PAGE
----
While no official decision has been made just yet, and likely will not be until the on-field portion of offseason workouts can begin, it seems as if second-year quarterback Jarrett Stidham is the front-runner to take over the starting role vacated when Tom Brady decided to leave the New England Patriots to sign a free agency deal with the Tampa Bay Buccaneers. Stidham was Brady’s understudy in 2019, and has impressed the team with his work and growth during practice and behind the scenes.
It remains to be seen how this development translates to the field, and whether or not Stidham can adequately fill the biggest shoes in the NFL, but there is some confidence surrounding him — at least when listening to some of his former teammates and companions. Take his former college coach, Gus Malzahl, as an example: earlier this month, Malzahn said he expects that “the moment won’t be too big for him” and that Stidham “will be up to the challenge”.
Malzahn’s statements were rather unsurprising, considering how coaches generally tend to speak about their former players. But even those whose legacy may not be that closely tied to Stidham’s eventual development at the next level expressed their confidence in the 23-year-old. One of his former teammates at Auburn, current New York Giants wide receiver Darius Slayton, for example, spoke highly about him during a recent appearance on SiriusXM NFL Radio.
“I think people should know that Jarrett is one of the hardest working football players I’ve ever been around,” Slayton said. “He’s truly a student of the game, and I think that’s why he’s going to have a chance to be a really good quarterback for the Patriots — because I know he’s going to put the time in. The arm and all that stuff, you know, that’s all God-given. [He’s] got that already. I think the separator that makes Tom Brady great is putting the time in and having the knowledge, and I think Jarrett is cut from that same kind of cloth.”
Slayton and Stidham spent two seasons together at Auburn, during which the team went 18-9 while the young passer posted some solid numbers along the way: he completed 63.6 percent of his passing attempts (470 of 739) for a total of 5,952 yards while also throwing 36 touchdowns as well as 11 interceptions. Slayton was on the receiving end of 10 scoring passes between the 2017 and 2018 seasons before joining the Giants as a fifth-round draft pick last offseason.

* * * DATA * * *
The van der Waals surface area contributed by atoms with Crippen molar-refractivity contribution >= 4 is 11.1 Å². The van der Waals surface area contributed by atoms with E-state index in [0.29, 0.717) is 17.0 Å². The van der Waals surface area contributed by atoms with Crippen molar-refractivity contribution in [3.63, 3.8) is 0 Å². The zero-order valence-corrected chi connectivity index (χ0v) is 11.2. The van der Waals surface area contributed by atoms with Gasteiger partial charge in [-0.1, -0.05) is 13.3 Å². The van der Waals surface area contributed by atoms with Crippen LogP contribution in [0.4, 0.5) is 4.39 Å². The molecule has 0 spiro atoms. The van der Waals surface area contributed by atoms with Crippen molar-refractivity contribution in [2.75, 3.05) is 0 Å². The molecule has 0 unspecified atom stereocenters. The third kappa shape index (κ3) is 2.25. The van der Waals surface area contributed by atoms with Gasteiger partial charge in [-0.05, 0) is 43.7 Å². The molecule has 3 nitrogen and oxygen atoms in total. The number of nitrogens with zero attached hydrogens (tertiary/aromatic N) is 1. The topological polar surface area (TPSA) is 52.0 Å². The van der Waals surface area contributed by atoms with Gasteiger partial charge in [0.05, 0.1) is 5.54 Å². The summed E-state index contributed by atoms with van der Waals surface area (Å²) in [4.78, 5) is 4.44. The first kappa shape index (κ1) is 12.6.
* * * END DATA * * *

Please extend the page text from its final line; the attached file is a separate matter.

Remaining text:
At that point, Stidham had already been selected by the Patriots and was joined by tight end Benjamin Watson a short time later: the veteran decided to end his retirement after just four months, to return to his old stomping grounds. Watson went on to spend the majority of the 2019 season alongside Stidham, and he apparently also left with a positive impression before heading into retirement for a second time earlier this year.
“I’ve seen a lot of guys who come in with a lot of hype who didn’t pan out,” the 39-year-old said during an appearance on FS1’s First Things First last month. “I’ve seen guys who came in under the radar and turned into superstars. Stidham has all that there needs to be for somebody who’s going to be successful. He’s a student of the game. You hear that a lot, but what that really means is that when we’re in the meeting rooms, he’s paying attention.”
“He’s eager to learn, and he has a certain humility about him, with confidence. He had a chance to learn under arguably the greatest quarterback to play the game. He soaked that in for a year. Patriots fans should be confident that he wouldn’t be in that room if Coach [Bill] Belichick didn’t think he could help the team,” Watson continued about Tom Brady’s presumptive heir.
Arizona Cardinals head coach Kliff Kingsbury may not have spent any prolonged period of time working with Stidham like Slayton or Watson did, but he still kept a close eye on him throughout the years as he pointed out during an appearance on WEEI’s Ordway, Merloni and Fauria show last week.
“I’ve actually known Jarrett Stidham a long time,” the former Texas Tech head coach said about the former four-star high school recruit. “He was committed to me for about a year, and so I have always had a high regard of him as a player and as a person. I know they are very high on him up there in New England. I am excited to watch him play. I cheer for Texas kids and I think he definitely has the ability.”
“It is going to be hard to replace the greatest of all-time, but Josh [McDaniels] and those guys up there do a phenomenal job of developing QBs and if they feel confident in him, I feel confident in what they have going on,” Kingsbury continued. “I am excited to watch him play. Tremendous thrower of the football. Really comes out clean. I remember watching him when he was 16 years old and the ball jumped out of his hands at that age.”
Stidham has received some glowing reviews so far this offseason, but he has yet to show that he can live up to them: during his 2019 rookie regular season, he attempted a mere four passes, with one of them ending in a pick-six. The Patriots will count on him taking the famous second-year jump, but so far there is no definitive telling whether or not he will actually succeed in doing that.